Duarte wants to remedy this. On Thursday, Google launched Android Design, a web site created specifically to help aid developers in the creation of applications for ICS. The site offers a comprehensive visual to third-party application developers, giving suggestions on everything from how to implement different visual elements to overall back-end patterns for the OS itself.

In theory, it will help developers better understand just how the Android team thinks about layout and implementation, while simultaneously giving suggestions to interaction designers on how to maintain visual integrity. Basically, it will help both first-time developers and Android veterans make apps look less crappy.

Since have been thinking of diving back into mobile development for the past few days, this site will be very useful and has been launched at just the right time. Considering the previous experience I have with mobile development was on Symbian using Python, I can use all the design help I can get.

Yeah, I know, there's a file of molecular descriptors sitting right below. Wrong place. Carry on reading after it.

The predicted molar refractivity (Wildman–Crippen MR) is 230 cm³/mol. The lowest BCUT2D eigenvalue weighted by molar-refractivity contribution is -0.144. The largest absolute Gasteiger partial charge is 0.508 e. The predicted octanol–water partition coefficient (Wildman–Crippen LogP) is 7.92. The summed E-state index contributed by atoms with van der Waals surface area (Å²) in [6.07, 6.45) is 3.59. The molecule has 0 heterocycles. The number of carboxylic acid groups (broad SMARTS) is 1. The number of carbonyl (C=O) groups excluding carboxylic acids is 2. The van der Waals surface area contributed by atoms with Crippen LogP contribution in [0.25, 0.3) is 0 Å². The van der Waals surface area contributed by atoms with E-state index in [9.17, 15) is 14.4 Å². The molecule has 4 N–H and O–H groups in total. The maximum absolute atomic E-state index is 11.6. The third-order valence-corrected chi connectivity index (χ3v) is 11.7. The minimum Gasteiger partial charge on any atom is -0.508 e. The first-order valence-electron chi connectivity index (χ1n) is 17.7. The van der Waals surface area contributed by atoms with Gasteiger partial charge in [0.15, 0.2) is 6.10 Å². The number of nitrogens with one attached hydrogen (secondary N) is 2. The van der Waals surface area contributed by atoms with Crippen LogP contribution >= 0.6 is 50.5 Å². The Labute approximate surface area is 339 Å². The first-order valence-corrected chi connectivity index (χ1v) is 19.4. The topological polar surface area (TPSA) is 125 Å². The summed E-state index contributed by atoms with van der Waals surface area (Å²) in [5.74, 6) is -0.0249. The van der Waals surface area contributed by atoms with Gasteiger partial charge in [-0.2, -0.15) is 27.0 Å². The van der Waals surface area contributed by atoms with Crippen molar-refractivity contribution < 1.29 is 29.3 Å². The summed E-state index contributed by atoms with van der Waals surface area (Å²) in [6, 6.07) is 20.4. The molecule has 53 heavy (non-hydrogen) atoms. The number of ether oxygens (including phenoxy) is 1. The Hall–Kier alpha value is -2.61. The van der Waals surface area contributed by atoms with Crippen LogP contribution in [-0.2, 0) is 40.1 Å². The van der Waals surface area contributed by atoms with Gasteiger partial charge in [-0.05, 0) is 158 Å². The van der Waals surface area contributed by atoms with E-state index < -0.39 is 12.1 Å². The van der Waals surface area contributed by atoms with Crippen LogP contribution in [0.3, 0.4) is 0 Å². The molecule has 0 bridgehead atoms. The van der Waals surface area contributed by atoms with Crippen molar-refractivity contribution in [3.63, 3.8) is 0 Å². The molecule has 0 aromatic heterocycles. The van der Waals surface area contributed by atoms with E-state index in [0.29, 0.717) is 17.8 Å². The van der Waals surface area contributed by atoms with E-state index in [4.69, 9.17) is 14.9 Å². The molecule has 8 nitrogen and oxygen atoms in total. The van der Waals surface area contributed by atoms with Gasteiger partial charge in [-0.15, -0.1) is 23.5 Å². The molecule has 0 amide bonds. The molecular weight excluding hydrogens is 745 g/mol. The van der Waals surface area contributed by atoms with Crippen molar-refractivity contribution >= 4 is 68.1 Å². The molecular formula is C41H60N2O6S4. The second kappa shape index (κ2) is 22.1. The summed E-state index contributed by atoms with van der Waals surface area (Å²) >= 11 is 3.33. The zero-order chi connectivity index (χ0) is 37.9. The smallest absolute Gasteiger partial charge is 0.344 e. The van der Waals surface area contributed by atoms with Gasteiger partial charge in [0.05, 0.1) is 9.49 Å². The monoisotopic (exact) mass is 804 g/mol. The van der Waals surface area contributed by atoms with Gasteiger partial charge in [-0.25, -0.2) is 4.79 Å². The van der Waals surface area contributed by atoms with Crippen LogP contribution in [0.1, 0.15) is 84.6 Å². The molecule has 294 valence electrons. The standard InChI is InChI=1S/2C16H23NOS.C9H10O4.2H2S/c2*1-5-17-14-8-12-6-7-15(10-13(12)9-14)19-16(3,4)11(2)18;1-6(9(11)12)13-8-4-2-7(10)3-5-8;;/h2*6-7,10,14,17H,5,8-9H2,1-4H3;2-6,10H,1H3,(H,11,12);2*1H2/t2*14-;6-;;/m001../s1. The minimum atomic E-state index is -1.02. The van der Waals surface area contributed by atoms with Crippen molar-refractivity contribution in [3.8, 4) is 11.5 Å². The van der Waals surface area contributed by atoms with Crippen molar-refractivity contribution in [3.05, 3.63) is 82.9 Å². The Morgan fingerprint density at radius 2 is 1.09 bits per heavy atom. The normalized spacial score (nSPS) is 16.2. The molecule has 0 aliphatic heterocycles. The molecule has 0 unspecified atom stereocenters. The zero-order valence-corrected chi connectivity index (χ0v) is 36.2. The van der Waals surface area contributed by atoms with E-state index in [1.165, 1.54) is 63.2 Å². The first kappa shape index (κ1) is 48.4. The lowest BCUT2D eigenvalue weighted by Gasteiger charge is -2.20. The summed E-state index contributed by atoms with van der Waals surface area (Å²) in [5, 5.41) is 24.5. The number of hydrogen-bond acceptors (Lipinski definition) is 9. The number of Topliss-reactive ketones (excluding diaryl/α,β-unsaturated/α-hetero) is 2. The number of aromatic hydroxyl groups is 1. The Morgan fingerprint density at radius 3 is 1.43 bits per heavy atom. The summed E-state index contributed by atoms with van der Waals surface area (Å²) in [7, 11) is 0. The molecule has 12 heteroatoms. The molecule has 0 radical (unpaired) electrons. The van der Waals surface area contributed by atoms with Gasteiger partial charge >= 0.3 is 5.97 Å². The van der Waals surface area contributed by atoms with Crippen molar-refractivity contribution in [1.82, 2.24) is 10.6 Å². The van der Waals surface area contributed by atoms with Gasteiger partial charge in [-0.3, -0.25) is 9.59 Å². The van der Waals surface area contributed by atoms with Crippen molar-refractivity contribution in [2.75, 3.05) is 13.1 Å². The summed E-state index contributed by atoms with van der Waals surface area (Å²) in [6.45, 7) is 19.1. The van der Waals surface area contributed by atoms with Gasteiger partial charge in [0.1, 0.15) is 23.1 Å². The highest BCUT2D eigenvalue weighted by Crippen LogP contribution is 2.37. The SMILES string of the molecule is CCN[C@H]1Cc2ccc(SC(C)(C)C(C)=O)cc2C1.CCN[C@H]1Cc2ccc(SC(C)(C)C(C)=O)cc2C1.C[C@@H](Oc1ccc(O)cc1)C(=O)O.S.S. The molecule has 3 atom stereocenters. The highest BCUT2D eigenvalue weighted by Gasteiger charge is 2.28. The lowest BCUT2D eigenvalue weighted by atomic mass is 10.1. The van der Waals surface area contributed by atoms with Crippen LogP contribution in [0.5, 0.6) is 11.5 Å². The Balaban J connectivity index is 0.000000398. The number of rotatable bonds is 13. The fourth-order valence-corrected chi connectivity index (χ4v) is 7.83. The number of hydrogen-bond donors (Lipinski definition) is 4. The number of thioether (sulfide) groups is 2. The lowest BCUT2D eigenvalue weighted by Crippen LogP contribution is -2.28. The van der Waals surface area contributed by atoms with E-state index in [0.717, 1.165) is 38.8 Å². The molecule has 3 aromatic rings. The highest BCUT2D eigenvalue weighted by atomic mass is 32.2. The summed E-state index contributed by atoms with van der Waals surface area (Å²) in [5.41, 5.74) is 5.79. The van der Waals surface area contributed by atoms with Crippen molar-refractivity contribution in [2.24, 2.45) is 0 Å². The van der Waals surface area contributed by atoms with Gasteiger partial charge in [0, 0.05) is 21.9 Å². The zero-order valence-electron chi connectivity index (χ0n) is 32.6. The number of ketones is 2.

– Suramya

October 26, 2011

Connecting a WordPress blog to Facebook

Filed under: Computer Software,Linux/Unix Related,Techie Stuff,Tutorials — Suramya @ 5:01 PM

Over the past few months I have been trying to connect my blog to my Facebook account so that whenever a post is made on the blog it automatically gets posted on Facebook to varying degree’s of success. Most of the attempts would work for a while and then stop. I even tried using some of the existing plugins for WordPress but since they required a developer account (which needs a valid phone no or CC#) and for some reason I never get the validation code on my cell I was never able to get them to work.